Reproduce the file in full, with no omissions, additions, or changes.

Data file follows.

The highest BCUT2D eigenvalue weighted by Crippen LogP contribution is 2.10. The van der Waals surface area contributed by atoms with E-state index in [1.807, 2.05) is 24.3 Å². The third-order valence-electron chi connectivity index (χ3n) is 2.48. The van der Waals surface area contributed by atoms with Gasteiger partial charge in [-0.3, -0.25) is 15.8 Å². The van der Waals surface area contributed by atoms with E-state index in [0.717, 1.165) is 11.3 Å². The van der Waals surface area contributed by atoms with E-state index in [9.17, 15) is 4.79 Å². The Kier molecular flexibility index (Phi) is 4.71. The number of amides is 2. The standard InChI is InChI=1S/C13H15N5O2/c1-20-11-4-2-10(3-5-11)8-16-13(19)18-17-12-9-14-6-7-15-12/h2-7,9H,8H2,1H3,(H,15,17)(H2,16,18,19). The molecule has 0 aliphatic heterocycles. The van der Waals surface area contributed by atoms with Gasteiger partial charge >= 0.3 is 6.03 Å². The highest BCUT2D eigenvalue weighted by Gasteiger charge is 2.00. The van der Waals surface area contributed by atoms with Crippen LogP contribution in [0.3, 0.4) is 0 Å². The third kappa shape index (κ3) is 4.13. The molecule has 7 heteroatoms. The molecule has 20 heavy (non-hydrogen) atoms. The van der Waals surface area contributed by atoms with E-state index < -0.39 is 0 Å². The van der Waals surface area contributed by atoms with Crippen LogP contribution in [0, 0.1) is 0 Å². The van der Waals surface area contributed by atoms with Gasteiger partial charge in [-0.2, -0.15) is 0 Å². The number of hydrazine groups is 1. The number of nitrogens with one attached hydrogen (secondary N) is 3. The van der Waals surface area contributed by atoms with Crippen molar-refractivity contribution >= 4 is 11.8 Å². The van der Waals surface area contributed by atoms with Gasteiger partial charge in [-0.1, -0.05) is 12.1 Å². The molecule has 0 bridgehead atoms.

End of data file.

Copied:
The highest BCUT2D eigenvalue weighted by Crippen LogP contribution is 2.10. The van der Waals surface area contributed by atoms with E-state index in [1.807, 2.05) is 24.3 Å². The third-order valence-electron chi connectivity index (χ3n) is 2.48. The van der Waals surface area contributed by atoms with Gasteiger partial charge in [-0.3, -0.25) is 15.8 Å². The van der Waals surface area contributed by atoms with E-state index in [0.717, 1.165) is 11.3 Å². The van der Waals surface area contributed by atoms with E-state index in [9.17, 15) is 4.79 Å². The Kier molecular flexibility index (Phi) is 4.71. The number of amides is 2. The standard InChI is InChI=1S/C13H15N5O2/c1-20-11-4-2-10(3-5-11)8-16-13(19)18-17-12-9-14-6-7-15-12/h2-7,9H,8H2,1H3,(H,15,17)(H2,16,18,19). The molecule has 0 aliphatic heterocycles. The van der Waals surface area contributed by atoms with Gasteiger partial charge >= 0.3 is 6.03 Å². The highest BCUT2D eigenvalue weighted by Gasteiger charge is 2.00. The van der Waals surface area contributed by atoms with Crippen LogP contribution in [0.3, 0.4) is 0 Å². The third kappa shape index (κ3) is 4.13. The molecule has 7 heteroatoms. The molecule has 20 heavy (non-hydrogen) atoms. The van der Waals surface area contributed by atoms with E-state index < -0.39 is 0 Å². The van der Waals surface area contributed by atoms with Crippen LogP contribution in [0, 0.1) is 0 Å². The van der Waals surface area contributed by atoms with Gasteiger partial charge in [-0.2, -0.15) is 0 Å². The number of hydrazine groups is 1. The number of nitrogens with one attached hydrogen (secondary N) is 3. The van der Waals surface area contributed by atoms with Crippen molar-refractivity contribution >= 4 is 11.8 Å². The van der Waals surface area contributed by atoms with Gasteiger partial charge in [-0.1, -0.05) is 12.1 Å². The molecule has 0 bridgehead atoms.